So we’re in agreement! I don’t worry about it. I just try to do the right thing. Although, I wonder sometimes if G-d sees to justice in this life and we just don’t realize it. Jose, if I’m not mistaken you are an atheist, aren’t you? Maybe not . . .

    No, not an atheist.

    Perplexed, confused, bewildered and unsure, but not an atheist.

    Well, we’re all those descriptors at one time or another. I just remember your making some kind of comment on religion way back when, and couldn’t remember what you said. And for a confused dude, you’re a very fine writer with a good heart.

    • #15
  16. Flicker Coolidge
    Flicker
    @Flicker

    JosePluma (View Comment):

    Will There Ultimately be Justice?

    No. Not in this life.

    Therefore, it’s not something to worry about.

    Yes, but we are commanded to do justice.  And rebuked when we don’t.

    • #16
  17. JosePluma Thatcher
    JosePluma
    @JosePluma

    Flicker (View Comment):

    JosePluma (View Comment):

    Will There Ultimately be Justice?

    No. Not in this life.

    Therefore, it’s not something to worry about.

    Yes, but we are commanded to do justice. And rebuked when we don’t.

    True.  I worry about myself, but not others.

    • #17
  18. JosePluma Thatcher
    JosePluma
    @JosePluma

    Susan Quinn (View Comment):

    JosePluma (View Comment):

    Susan Quinn (View Comment):

    JosePluma (View Comment):

    Will There Ultimately be Justice?

    No. Not in this life.

    Therefore, it’s not something to worry about.

    So we’re in agreement! I don’t worry about it. I just try to do the right thing. Although, I wonder sometimes if G-d sees to justice in this life and we just don’t realize it. Jose, if I’m not mistaken you are an atheist, aren’t you? Maybe not . . .

    No, not an atheist.

    Perplexed, confused, bewildered and unsure, but not an atheist.

    Well, we’re all those descriptors at one time or another. I just remember your making some kind of comment on religion way back when, and couldn’t remember what you said. And for a confused dude, you’re a very fine writer with a good heart.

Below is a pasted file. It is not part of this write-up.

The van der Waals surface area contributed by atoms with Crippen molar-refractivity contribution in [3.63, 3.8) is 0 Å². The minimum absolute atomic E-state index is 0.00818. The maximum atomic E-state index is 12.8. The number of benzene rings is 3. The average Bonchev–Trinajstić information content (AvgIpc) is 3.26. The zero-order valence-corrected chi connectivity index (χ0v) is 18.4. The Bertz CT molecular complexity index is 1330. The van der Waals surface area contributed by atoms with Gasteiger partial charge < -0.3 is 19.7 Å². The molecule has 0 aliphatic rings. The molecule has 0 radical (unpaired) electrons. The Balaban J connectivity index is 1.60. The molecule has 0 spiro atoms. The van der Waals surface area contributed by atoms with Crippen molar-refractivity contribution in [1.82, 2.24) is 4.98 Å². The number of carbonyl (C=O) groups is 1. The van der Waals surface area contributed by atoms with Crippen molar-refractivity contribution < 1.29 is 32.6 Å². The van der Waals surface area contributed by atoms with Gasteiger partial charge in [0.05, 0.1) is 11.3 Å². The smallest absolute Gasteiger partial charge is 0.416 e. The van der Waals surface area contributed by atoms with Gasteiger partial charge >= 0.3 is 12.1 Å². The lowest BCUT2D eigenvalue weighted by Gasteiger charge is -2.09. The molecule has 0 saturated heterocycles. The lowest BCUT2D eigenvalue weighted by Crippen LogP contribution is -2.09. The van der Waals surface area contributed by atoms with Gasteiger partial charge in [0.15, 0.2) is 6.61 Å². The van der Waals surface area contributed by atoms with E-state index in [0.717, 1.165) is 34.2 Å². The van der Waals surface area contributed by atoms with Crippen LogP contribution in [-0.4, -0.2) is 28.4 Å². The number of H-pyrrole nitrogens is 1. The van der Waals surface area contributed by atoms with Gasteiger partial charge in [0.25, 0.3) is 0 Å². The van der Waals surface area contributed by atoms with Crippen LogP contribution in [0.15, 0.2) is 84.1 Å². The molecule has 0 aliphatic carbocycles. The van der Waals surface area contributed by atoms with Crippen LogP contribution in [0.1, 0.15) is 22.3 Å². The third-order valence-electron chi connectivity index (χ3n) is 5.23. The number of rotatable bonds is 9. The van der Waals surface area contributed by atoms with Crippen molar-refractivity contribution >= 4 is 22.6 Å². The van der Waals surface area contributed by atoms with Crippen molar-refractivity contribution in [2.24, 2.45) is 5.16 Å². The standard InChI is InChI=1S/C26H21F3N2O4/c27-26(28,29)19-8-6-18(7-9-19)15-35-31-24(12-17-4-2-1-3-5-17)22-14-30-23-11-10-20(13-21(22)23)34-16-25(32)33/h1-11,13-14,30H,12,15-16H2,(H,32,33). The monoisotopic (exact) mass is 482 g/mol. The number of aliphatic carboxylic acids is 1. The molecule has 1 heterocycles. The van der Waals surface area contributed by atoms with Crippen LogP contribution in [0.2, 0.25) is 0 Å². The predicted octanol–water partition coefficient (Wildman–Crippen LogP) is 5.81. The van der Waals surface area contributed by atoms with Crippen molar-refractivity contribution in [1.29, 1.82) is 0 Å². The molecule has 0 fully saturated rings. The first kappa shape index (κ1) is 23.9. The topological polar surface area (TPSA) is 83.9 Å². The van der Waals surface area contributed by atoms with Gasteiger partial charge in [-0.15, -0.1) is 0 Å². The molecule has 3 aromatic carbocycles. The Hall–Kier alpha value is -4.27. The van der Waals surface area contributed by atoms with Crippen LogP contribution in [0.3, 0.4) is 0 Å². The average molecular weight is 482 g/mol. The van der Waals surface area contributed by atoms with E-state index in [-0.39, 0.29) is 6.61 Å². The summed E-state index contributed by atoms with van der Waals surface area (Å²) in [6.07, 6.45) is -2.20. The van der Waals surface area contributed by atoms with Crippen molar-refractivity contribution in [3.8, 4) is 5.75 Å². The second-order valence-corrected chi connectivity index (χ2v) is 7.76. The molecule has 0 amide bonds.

You are too kind.  Thank you.

    • #18
  19. Susan Quinn Contributor
    Susan Quinn
    @SusanQuinn

    Flicker (View Comment):

    JosePluma (View Comment):

    Will There Ultimately be Justice?

    No. Not in this life.

    Therefore, it’s not something to worry about.

    Yes, but we are commanded to do justice. And rebuked when we don’t.

    But what does that mean, Flicker? I would interpret that to mean that we must ourselves be just; that when we can, we hold people accountable in appropriate ways. I don’t think Jose would disagree. Keep in mind that I was asking G-d to be just in this post. 

    There are times, however, that we can’t hold others accountable, that we don’t have the authority or power to do so. And as @skipsul said, we must be mindful that our actions are not vengeance (especially when we are not absolutely sure we’re in the right).

    • #19
  20. Susan Quinn Contributor
    Susan Quinn
    @SusanQuinn

    JosePluma (View Comment):
    I worry about myself, but not others.

    I’m not clear on what this means, Jose. Could you clarify?

    • #20
  21. Flicker Coolidge
    Flicker
    @Flicker

    Susan Quinn (View Comment):
    So we’re in agreement! I don’t worry about it. I just try to do the right thing. Although, I wonder sometimes if G-d sees to justice in this life and we just don’t realize it. Jose, if I’m not mistaken you are an atheist, aren’t you? Maybe not . . .

    You expressed the very sentiment of part that I didn’t include in Psalm 94.  Verse 9:

    He who planted the ear, does He not hear?
    He who formed the eye, does He not see?

    So your concerns are shared in good company.

    In fact you might like what follows:

    10He who chastens the nations, will He not rebuke,
    Even He who teaches man knowledge?

    11The LORD knows the thoughts of man,
    That they are a mere breath.

    12Blessed is the man whom You chasten, O LORD,
    And whom You teach out of Your law;

    13That You may grant him relief from the days of adversity,

    • #21
  22. Jim George Member
    Jim George
    @JimGeorge